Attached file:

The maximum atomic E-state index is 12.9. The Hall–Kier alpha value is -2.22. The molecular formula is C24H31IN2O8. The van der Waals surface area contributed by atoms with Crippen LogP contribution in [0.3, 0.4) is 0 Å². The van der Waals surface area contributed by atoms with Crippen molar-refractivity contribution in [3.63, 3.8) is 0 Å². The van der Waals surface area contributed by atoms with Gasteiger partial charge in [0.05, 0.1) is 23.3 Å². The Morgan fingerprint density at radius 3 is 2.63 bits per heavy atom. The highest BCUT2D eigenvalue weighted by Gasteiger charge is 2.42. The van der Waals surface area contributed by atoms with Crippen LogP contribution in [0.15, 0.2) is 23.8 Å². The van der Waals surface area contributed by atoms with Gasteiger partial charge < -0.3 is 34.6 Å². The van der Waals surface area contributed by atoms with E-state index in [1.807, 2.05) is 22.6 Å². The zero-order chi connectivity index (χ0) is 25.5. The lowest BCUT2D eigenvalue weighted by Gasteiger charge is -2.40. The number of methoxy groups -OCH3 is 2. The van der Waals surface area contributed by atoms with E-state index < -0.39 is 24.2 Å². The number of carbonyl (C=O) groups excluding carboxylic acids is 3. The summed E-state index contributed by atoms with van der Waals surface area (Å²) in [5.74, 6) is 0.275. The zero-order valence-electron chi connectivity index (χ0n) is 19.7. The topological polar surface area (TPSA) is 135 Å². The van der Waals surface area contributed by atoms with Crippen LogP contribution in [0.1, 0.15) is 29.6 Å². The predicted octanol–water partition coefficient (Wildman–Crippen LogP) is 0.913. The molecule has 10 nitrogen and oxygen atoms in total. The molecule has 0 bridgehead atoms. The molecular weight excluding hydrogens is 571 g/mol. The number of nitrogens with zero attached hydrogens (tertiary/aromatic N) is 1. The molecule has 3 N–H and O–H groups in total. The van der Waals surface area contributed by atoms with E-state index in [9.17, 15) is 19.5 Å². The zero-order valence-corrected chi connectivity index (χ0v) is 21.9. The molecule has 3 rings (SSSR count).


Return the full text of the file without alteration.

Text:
The maximum atomic E-state index is 12.9. The Hall–Kier alpha value is -2.22. The molecular formula is C24H31IN2O8. The van der Waals surface area contributed by atoms with Crippen LogP contribution in [0.3, 0.4) is 0 Å². The van der Waals surface area contributed by atoms with Crippen molar-refractivity contribution in [3.63, 3.8) is 0 Å². The van der Waals surface area contributed by atoms with Gasteiger partial charge in [0.05, 0.1) is 23.3 Å². The Morgan fingerprint density at radius 3 is 2.63 bits per heavy atom. The highest BCUT2D eigenvalue weighted by Gasteiger charge is 2.42. The van der Waals surface area contributed by atoms with Crippen LogP contribution in [0.15, 0.2) is 23.8 Å². The van der Waals surface area contributed by atoms with Gasteiger partial charge < -0.3 is 34.6 Å². The van der Waals surface area contributed by atoms with E-state index in [1.807, 2.05) is 22.6 Å². The zero-order chi connectivity index (χ0) is 25.5. The lowest BCUT2D eigenvalue weighted by Gasteiger charge is -2.40. The number of methoxy groups -OCH3 is 2. The van der Waals surface area contributed by atoms with E-state index < -0.39 is 24.2 Å². The number of carbonyl (C=O) groups excluding carboxylic acids is 3. The summed E-state index contributed by atoms with van der Waals surface area (Å²) in [5.74, 6) is 0.275. The zero-order valence-electron chi connectivity index (χ0n) is 19.7. The topological polar surface area (TPSA) is 135 Å². The van der Waals surface area contributed by atoms with Crippen LogP contribution in [0.1, 0.15) is 29.6 Å². The predicted octanol–water partition coefficient (Wildman–Crippen LogP) is 0.913. The molecule has 10 nitrogen and oxygen atoms in total. The molecule has 0 bridgehead atoms. The molecular weight excluding hydrogens is 571 g/mol. The number of nitrogens with zero attached hydrogens (tertiary/aromatic N) is 1. The molecule has 3 N–H and O–H groups in total. The van der Waals surface area contributed by atoms with E-state index in [9.17, 15) is 19.5 Å². The zero-order valence-corrected chi connectivity index (χ0v) is 21.9. The molecule has 3 rings (SSSR count).